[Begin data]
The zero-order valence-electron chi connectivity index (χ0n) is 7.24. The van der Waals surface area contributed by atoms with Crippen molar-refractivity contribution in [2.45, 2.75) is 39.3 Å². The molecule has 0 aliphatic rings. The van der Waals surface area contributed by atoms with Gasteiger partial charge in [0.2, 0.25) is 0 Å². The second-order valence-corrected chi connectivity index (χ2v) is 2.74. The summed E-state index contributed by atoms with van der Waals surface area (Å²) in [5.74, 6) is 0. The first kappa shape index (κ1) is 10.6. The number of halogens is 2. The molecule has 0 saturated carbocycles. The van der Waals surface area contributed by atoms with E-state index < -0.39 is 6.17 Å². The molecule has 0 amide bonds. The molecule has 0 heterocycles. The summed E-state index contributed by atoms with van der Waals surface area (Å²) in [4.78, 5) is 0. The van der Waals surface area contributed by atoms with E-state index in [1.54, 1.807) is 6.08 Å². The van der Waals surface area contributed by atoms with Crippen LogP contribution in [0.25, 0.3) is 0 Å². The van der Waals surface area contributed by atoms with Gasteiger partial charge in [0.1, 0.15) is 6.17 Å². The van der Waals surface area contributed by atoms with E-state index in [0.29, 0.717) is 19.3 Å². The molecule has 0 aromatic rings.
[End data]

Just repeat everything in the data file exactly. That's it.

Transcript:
The zero-order valence-electron chi connectivity index (χ0n) is 7.24. The van der Waals surface area contributed by atoms with Crippen molar-refractivity contribution in [2.45, 2.75) is 39.3 Å². The molecule has 0 aliphatic rings. The van der Waals surface area contributed by atoms with Gasteiger partial charge in [0.2, 0.25) is 0 Å². The second-order valence-corrected chi connectivity index (χ2v) is 2.74. The summed E-state index contributed by atoms with van der Waals surface area (Å²) in [5.74, 6) is 0. The first kappa shape index (κ1) is 10.6. The number of halogens is 2. The molecule has 0 saturated carbocycles. The van der Waals surface area contributed by atoms with E-state index < -0.39 is 6.17 Å². The molecule has 0 amide bonds. The molecule has 0 heterocycles. The summed E-state index contributed by atoms with van der Waals surface area (Å²) in [4.78, 5) is 0. The van der Waals surface area contributed by atoms with E-state index in [1.54, 1.807) is 6.08 Å². The van der Waals surface area contributed by atoms with Crippen LogP contribution in [0.25, 0.3) is 0 Å². The van der Waals surface area contributed by atoms with Gasteiger partial charge in [0.1, 0.15) is 6.17 Å². The van der Waals surface area contributed by atoms with E-state index in [0.29, 0.717) is 19.3 Å². The molecule has 0 aromatic rings.